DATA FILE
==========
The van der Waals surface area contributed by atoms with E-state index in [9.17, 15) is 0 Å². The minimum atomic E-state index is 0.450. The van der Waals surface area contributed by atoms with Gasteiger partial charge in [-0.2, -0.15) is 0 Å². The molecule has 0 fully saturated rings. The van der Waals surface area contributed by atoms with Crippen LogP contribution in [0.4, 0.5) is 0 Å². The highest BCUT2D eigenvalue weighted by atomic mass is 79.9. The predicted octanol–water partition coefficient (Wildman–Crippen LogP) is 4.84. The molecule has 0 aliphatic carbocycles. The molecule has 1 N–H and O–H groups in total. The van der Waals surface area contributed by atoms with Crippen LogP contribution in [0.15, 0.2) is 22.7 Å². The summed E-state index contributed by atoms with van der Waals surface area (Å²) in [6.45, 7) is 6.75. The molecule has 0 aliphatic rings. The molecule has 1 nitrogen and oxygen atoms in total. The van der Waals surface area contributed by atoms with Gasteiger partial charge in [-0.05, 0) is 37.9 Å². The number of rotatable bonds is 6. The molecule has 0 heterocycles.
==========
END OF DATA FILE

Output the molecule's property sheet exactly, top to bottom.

The van der Waals surface area contributed by atoms with E-state index in [9.17, 15) is 0 Å². The minimum atomic E-state index is 0.450. The van der Waals surface area contributed by atoms with Gasteiger partial charge in [-0.2, -0.15) is 0 Å². The molecule has 0 fully saturated rings. The van der Waals surface area contributed by atoms with Crippen LogP contribution in [0.4, 0.5) is 0 Å². The highest BCUT2D eigenvalue weighted by atomic mass is 79.9. The predicted octanol–water partition coefficient (Wildman–Crippen LogP) is 4.84. The molecule has 0 aliphatic carbocycles. The molecule has 1 N–H and O–H groups in total. The van der Waals surface area contributed by atoms with Crippen LogP contribution in [0.15, 0.2) is 22.7 Å². The summed E-state index contributed by atoms with van der Waals surface area (Å²) in [6.45, 7) is 6.75. The molecule has 0 aliphatic rings. The molecule has 1 nitrogen and oxygen atoms in total. The van der Waals surface area contributed by atoms with Gasteiger partial charge in [-0.05, 0) is 37.9 Å². The number of rotatable bonds is 6. The molecule has 0 heterocycles.